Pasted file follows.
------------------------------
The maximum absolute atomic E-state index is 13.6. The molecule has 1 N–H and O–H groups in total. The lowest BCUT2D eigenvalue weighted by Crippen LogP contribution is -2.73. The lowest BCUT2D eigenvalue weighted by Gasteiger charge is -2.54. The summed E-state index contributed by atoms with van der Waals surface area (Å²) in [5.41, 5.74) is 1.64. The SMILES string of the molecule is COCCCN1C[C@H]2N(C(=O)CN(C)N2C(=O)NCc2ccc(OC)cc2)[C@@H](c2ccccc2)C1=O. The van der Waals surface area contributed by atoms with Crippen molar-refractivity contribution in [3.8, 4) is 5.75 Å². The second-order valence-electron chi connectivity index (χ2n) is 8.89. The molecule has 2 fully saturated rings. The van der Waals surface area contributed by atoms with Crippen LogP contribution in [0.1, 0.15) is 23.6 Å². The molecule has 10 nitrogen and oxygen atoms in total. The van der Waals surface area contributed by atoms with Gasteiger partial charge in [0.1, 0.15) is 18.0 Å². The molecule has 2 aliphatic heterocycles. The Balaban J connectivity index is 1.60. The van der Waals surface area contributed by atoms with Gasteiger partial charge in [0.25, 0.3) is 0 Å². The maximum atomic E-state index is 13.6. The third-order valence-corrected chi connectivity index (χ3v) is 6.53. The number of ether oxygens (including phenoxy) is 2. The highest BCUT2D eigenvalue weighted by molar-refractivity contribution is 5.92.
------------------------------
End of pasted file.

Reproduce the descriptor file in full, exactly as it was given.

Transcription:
The maximum absolute atomic E-state index is 13.6. The molecule has 1 N–H and O–H groups in total. The lowest BCUT2D eigenvalue weighted by Crippen LogP contribution is -2.73. The lowest BCUT2D eigenvalue weighted by Gasteiger charge is -2.54. The summed E-state index contributed by atoms with van der Waals surface area (Å²) in [5.41, 5.74) is 1.64. The SMILES string of the molecule is COCCCN1C[C@H]2N(C(=O)CN(C)N2C(=O)NCc2ccc(OC)cc2)[C@@H](c2ccccc2)C1=O. The van der Waals surface area contributed by atoms with Crippen molar-refractivity contribution in [3.8, 4) is 5.75 Å². The second-order valence-electron chi connectivity index (χ2n) is 8.89. The molecule has 2 fully saturated rings. The van der Waals surface area contributed by atoms with Crippen LogP contribution in [0.1, 0.15) is 23.6 Å². The molecule has 10 nitrogen and oxygen atoms in total. The van der Waals surface area contributed by atoms with Gasteiger partial charge in [0.1, 0.15) is 18.0 Å². The molecule has 2 aliphatic heterocycles. The Balaban J connectivity index is 1.60. The van der Waals surface area contributed by atoms with Gasteiger partial charge in [0.25, 0.3) is 0 Å². The maximum atomic E-state index is 13.6. The third-order valence-corrected chi connectivity index (χ3v) is 6.53. The number of ether oxygens (including phenoxy) is 2. The highest BCUT2D eigenvalue weighted by molar-refractivity contribution is 5.92.